Further information:
http://www.cshl.org/

More articles from Life Sciences:

nachricht Study reveals how bacteria build essential carbon-fixing machinery
09.07.2020 | University of Liverpool

nachricht Stress testing 'coral in a box'
09.07.2020 | University of Konstanz

All articles from Life Sciences >>>

The most recent press releases about innovation >>>

Die letzten 5 Focus-News des innovations-reports im Überblick:

Im Focus: The spin state story: Observation of the quantum spin liquid state in novel material

New insight into the spin behavior in an exotic state of matter puts us closer to next-generation spintronic devices

Aside from the deep understanding of the natural world that quantum physics theory offers, scientists worldwide are working tirelessly to bring forth a...

Im Focus: Excitation of robust materials

Kiel physics team observed extremely fast electronic changes in real time in a special material class

In physics, they are currently the subject of intensive research; in electronics, they could enable completely new functions. So-called topological materials...

Im Focus: Electrons in the fast lane

Solar cells based on perovskite compounds could soon make electricity generation from sunlight even more efficient and cheaper. The laboratory efficiency of these perovskite solar cells already exceeds that of the well-known silicon solar cells. An international team led by Stefan Weber from the Max Planck Institute for Polymer Research (MPI-P) in Mainz has found microscopic structures in perovskite crystals that can guide the charge transport in the solar cell. Clever alignment of these "electron highways" could make perovskite solar cells even more powerful.

Solar cells convert sunlight into electricity. During this process, the electrons of the material inside the cell absorb the energy of the light....

Im Focus: The lightest electromagnetic shielding material in the world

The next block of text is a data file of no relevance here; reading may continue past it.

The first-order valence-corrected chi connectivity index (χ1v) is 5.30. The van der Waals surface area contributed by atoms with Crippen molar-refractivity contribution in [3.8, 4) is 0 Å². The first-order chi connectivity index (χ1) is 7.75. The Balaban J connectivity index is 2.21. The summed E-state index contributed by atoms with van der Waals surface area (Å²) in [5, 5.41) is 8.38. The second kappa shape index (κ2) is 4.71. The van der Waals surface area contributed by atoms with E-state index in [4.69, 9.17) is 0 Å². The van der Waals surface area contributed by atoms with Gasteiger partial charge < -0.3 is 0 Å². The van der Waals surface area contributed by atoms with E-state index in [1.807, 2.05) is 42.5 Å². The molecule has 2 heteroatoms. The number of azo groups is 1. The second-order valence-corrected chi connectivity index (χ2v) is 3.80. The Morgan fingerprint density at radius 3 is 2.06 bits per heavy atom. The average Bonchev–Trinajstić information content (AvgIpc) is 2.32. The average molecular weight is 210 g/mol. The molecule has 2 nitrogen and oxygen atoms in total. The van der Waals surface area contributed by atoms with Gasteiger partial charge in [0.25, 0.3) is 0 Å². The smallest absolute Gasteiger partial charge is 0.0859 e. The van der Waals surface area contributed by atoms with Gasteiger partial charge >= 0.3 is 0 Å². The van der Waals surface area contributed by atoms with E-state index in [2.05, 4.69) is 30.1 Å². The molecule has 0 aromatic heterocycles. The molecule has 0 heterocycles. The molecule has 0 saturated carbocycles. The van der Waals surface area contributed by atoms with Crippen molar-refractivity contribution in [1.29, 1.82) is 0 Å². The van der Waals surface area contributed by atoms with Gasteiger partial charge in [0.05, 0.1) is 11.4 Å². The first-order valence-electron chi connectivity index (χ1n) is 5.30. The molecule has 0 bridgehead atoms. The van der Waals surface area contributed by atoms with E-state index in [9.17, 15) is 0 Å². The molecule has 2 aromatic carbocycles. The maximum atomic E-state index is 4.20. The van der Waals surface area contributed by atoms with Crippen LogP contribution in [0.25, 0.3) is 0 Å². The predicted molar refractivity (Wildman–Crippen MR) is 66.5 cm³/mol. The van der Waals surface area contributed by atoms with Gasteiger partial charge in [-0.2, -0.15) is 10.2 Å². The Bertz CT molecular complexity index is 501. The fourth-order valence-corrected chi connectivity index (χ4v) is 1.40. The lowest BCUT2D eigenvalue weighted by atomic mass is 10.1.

Empa researchers have succeeded in applying aerogels to microelectronics: Aerogels based on cellulose nanofibers can effectively shield electromagnetic radiation over a wide frequency range – and they are unrivalled in terms of weight.

Electric motors and electronic devices generate electromagnetic fields that sometimes have to be shielded in order not to affect neighboring electronic...

Im Focus: Gentle wall contact – the right scenario for a fusion power plant

Quasi-continuous power exhaust developed as a wall-friendly method on ASDEX Upgrade

A promising operating mode for the plasma of a future power plant has been developed at the ASDEX Upgrade fusion device at Max Planck Institute for Plasma...

All Focus news of the innovation-report >>>

Anzeige

Anzeige

VideoLinks
Industry & Economy
Event News

Contact Tracing Apps against COVID-19: German National Academy Leopoldina hosts international virtual panel discussion

07.07.2020 | Event News

International conference QuApps shows status quo of quantum technology

02.07.2020 | Event News

Dresden Nexus Conference 2020: Same Time, Virtual Format, Registration Opened

19.05.2020 | Event News

 
Latest News

Porous graphene ribbons doped with nitrogen for electronics and quantum computing

09.07.2020 | Physics and Astronomy

Record efficiency for printed solar cells

09.07.2020 | Power and Electrical Engineering

Rock 'n' control

09.07.2020 | Physics and Astronomy

VideoLinks
Science & Research
Overview of more VideoLinks >>>